On the third Monday of every January, the United States celebrates the birthday of Martin Luther King Jr., the iconic Baptist minister and activist who became one of the most well-known leaders of the Civil Rights Movement. The first federal Martin Luther King Jr. holiday was celebrated in 1986, though President Ronald Reagan signed the law in November 1983. It took more than a decade for all fifty states to recognize it, in 2000.
Primary Source Documents
Gilder Lehrman curators explain and explore documents in the Gilder Lehrman Collection.
- “Martin Luther King Jr.’s “I Have a Dream Speech”: Students will read, analyze, and gain a clear understanding of “I Have a Dream,” a speech delivered by Martin Luther King Jr. at the March on Washington on August 28, 1963.
- “The Civil Rights Movement: Dr. Martin Luther King Jr. and Malcolm X”: Students will compare and contrast the different philosophies and methods espoused by the civil rights leaders Dr. Martin Luther King Jr. and Malcolm X.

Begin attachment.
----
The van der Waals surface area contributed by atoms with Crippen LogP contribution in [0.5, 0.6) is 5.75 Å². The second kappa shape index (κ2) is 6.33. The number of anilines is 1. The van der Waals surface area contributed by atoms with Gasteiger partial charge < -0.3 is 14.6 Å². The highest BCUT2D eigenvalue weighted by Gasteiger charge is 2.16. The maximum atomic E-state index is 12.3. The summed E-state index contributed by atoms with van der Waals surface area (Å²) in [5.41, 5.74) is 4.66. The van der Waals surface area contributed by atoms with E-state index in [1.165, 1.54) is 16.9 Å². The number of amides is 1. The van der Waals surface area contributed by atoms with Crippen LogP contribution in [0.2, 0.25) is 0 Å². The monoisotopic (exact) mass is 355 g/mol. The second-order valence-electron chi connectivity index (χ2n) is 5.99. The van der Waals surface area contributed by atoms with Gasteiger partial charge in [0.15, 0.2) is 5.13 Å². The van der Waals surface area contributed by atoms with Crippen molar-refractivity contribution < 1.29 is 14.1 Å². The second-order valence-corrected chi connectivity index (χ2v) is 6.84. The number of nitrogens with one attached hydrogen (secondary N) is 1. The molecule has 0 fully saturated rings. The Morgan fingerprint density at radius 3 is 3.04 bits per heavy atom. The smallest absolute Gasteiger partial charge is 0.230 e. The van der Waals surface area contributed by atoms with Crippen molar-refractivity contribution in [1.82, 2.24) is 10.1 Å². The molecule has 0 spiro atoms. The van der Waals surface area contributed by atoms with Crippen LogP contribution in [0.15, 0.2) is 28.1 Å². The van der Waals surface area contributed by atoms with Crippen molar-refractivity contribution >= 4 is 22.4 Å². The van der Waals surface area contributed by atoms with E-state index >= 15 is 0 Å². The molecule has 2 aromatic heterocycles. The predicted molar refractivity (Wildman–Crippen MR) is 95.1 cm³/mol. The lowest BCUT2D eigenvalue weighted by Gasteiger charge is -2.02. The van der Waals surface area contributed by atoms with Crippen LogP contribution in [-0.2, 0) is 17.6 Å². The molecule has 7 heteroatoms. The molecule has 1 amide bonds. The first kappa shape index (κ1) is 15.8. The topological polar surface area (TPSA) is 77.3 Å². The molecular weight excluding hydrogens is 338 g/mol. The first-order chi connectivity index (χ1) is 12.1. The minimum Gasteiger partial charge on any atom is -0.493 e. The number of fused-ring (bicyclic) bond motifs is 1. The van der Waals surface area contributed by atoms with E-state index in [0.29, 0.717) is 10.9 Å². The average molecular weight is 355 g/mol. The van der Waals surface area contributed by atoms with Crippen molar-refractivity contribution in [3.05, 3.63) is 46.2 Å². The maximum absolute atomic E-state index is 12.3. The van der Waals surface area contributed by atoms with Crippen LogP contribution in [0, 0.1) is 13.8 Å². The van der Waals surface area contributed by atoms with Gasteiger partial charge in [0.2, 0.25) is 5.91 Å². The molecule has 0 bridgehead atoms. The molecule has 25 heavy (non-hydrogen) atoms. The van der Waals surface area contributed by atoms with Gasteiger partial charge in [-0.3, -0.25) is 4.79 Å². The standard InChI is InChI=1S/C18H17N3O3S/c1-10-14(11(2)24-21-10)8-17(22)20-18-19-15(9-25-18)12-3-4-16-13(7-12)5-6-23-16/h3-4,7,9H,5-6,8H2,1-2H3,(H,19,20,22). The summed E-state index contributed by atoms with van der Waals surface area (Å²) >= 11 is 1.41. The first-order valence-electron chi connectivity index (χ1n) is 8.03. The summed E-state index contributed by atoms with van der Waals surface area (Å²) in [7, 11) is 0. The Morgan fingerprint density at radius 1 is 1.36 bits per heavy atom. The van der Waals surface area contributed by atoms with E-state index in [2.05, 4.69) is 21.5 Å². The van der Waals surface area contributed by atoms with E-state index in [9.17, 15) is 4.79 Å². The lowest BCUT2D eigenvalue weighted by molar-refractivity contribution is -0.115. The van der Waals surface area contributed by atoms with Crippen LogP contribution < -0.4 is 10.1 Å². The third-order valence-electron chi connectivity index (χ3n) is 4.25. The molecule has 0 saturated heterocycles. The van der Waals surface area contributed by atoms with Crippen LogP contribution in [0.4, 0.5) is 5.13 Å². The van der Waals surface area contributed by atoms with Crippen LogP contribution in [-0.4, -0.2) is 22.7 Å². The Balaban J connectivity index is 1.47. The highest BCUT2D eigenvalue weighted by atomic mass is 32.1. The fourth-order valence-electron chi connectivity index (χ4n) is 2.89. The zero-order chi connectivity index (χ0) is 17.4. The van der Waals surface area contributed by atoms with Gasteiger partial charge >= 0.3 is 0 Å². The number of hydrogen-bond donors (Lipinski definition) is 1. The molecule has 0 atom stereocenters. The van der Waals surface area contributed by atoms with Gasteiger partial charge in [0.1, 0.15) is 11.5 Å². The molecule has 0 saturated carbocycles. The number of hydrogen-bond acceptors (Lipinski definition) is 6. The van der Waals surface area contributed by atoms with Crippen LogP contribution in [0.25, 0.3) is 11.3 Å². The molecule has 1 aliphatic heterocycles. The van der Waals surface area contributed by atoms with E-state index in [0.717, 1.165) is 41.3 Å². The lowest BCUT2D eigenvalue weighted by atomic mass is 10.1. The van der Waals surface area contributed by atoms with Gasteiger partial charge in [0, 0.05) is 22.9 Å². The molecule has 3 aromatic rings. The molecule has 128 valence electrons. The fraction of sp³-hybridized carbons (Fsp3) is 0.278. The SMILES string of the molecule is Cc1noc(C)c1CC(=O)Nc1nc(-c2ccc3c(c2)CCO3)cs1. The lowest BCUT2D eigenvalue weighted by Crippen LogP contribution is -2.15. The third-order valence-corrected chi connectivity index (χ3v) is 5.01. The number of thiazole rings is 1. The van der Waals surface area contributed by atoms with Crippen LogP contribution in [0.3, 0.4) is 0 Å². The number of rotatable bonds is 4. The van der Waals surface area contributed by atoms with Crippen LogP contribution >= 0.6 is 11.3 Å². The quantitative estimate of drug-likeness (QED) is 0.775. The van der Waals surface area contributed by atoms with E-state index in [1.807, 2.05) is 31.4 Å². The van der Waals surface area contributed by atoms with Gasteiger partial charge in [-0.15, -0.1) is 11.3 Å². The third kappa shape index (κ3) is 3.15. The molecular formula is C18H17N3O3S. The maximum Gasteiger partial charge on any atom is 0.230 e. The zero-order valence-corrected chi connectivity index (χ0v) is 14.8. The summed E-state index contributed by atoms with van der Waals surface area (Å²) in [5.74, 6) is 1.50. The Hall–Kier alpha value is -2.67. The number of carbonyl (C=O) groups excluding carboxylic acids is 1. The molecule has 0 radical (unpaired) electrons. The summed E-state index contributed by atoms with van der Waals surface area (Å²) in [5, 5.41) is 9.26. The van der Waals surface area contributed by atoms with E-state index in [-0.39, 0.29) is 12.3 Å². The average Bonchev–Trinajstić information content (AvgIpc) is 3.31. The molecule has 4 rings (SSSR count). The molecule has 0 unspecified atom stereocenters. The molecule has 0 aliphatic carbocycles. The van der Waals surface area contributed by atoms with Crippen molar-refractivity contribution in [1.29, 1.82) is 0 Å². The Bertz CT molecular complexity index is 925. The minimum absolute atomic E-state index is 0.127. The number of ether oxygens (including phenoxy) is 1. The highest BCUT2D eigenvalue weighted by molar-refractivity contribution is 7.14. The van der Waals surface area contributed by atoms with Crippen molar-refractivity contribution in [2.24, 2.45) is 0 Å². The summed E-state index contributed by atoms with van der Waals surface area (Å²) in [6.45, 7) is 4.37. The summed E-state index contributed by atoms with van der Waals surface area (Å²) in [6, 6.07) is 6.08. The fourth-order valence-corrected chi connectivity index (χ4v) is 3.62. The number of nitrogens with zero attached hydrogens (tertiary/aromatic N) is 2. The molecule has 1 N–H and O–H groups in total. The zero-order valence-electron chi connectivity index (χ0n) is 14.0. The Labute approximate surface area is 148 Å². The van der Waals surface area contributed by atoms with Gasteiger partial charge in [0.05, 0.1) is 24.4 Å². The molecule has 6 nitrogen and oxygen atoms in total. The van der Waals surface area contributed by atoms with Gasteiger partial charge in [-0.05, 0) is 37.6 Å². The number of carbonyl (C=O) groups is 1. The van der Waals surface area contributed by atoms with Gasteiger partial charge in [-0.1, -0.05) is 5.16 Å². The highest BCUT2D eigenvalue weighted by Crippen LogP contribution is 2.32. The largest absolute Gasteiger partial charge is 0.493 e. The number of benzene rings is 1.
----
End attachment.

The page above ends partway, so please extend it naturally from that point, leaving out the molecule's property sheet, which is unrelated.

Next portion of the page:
Many essays pertaining to Martin Luther King Jr. and the civil rights movement have been published on the Gilder Lehrman Institute website and in History Now, the online journal of the Gilder Lehrman Institute.
- “A Place in History: Historical Perspective on Martin Luther King Jr. Day” by James Oliver Horton, History Now 4: American National Holidays (Summer 2005)
- “Different Perspectives on the Civil Rights Movement” by Anthony J. Badger, History Now 8: The Civil Rights Movement (Summer 2006)
- “The Civil Rights Movement: Major Events and Legacies” by James T. Patterson, History Now 8: The Civil Rights Movement (Summer 2006)
- “African American Religious Leadership and the Civil Rights Movement” by Clarence Taylor, History Now 8: The Civil Rights Movement (Summer 2006)
- “The Passage of the Civil Rights Act” by Clay Risen, History Now 41: The Civil Rights Act of 1964: Legislating Equality (Winter 2015)
- “Teaching the Civil Rights Act of 1964“ by Charles L. Zelden, History Now 41: The Civil Rights Act of 1964: Legislating Equality (Winter 2015)